This week, singer Miley Cyrus became the latest celebrity to endorse a gluten-free diet, telling fans and critics she didn’t have a weight disorder, but a food allergy (or two).
“For everyone calling me anorexic I have a gluten and lactose allergy. It's not about weight it's about health. Gluten is crapppp anyway!” she tweeted Sunday.
Later that day she added, “everyone should try no gluten for a week! The change in your skin, phyisical and mental health is amazing! U won't go back!”
Cyrus, who has recently been photographed taking a lot of pilates classes and looking fit, may indeed be thriving on the challenging gluten-free diet, a tough regimen that cuts out wheat and some other grains.
But her recommendation that “everyone should try” it isn’t on target, experts say.
Gluten is a protein found in wheat, barley and other grains. Gluten-free diets have soared in popularity in recent years. Market research firm Packaged Facts projected in 2011 that sales of gluten-free foods and beverages in the U.S. would exceed $5 billion by 2015.
But the diet is only strongly recommended for people who are diagnosed with celiac disease, a condition whose sufferers have an immune response to gluten in the small intestine. Celiac disease can cause pain, diarrhea and other digestive symptoms, Over time, potentially, it can result in permanent intestinal damage and malnutrition.
For people with the celiac disease, cutting gluten out of the diet is crucial. From the National Institute’s of Health’s PubMed website:
“Celiac disease cannot be cured. However, your symptoms will go away and the villi in the lining of the intestines will heal if you follow a lifelong gluten-free diet. Do not eat foods, beverages, and medications that contain wheat, barley, rye, and possibly oats.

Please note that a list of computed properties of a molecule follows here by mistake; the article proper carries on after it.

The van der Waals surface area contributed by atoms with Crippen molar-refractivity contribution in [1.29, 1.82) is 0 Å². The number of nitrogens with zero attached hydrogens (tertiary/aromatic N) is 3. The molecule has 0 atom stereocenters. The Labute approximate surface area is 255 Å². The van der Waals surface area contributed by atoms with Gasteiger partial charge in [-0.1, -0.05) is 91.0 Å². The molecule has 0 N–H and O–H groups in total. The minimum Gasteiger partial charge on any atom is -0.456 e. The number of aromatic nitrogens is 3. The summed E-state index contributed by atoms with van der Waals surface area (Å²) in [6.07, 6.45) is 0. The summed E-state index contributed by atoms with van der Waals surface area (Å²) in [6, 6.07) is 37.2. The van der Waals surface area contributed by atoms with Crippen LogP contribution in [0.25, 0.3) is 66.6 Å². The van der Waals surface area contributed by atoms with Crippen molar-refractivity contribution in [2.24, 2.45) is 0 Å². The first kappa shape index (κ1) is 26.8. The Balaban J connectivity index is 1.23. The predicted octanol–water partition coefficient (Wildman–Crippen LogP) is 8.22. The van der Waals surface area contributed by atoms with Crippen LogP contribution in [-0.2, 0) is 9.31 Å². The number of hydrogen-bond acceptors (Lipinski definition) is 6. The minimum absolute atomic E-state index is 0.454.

You must read food and medication labels carefully to look for hidden sources of these grains and ingredients related to them. Because wheat and barley grains are common in the American diet, sticking with this diet is challenging. With education and planning, you will heal.”
For most other people, gluten-free diets, which can be high in fat and low on fiber, may be more of a fad.
There are people without celiac disease who are sensitive to gluten, wrote Los Angeles Times reporter Jeannine Stein in February (see link at left). But there are also many who aren’t gluten-intolerant but assume that they are because they find that eating fewer wheat products makes them feel better, Stein wrote.
“Opting for a gluten-free diet isn't necessarily any healthier than a diet with gluten, and products are sometimes costly. If gluten intolerance is not truly an issue, there may be no advantages to cutting out wheat and other foods, because some substitute grains contain little fiber,” she reported.
Your best bet? If you’re experiencing celiac disease symptoms, get evaluated for the condition. If you don’t have the illness, adhere to the standard advice: Stick to a sensible and healthful diet, and exercise.
For more information on celiac disease, check out this article from the Mayo Clinic and this web page from the National Digestive Diseases Information Clearinghouse.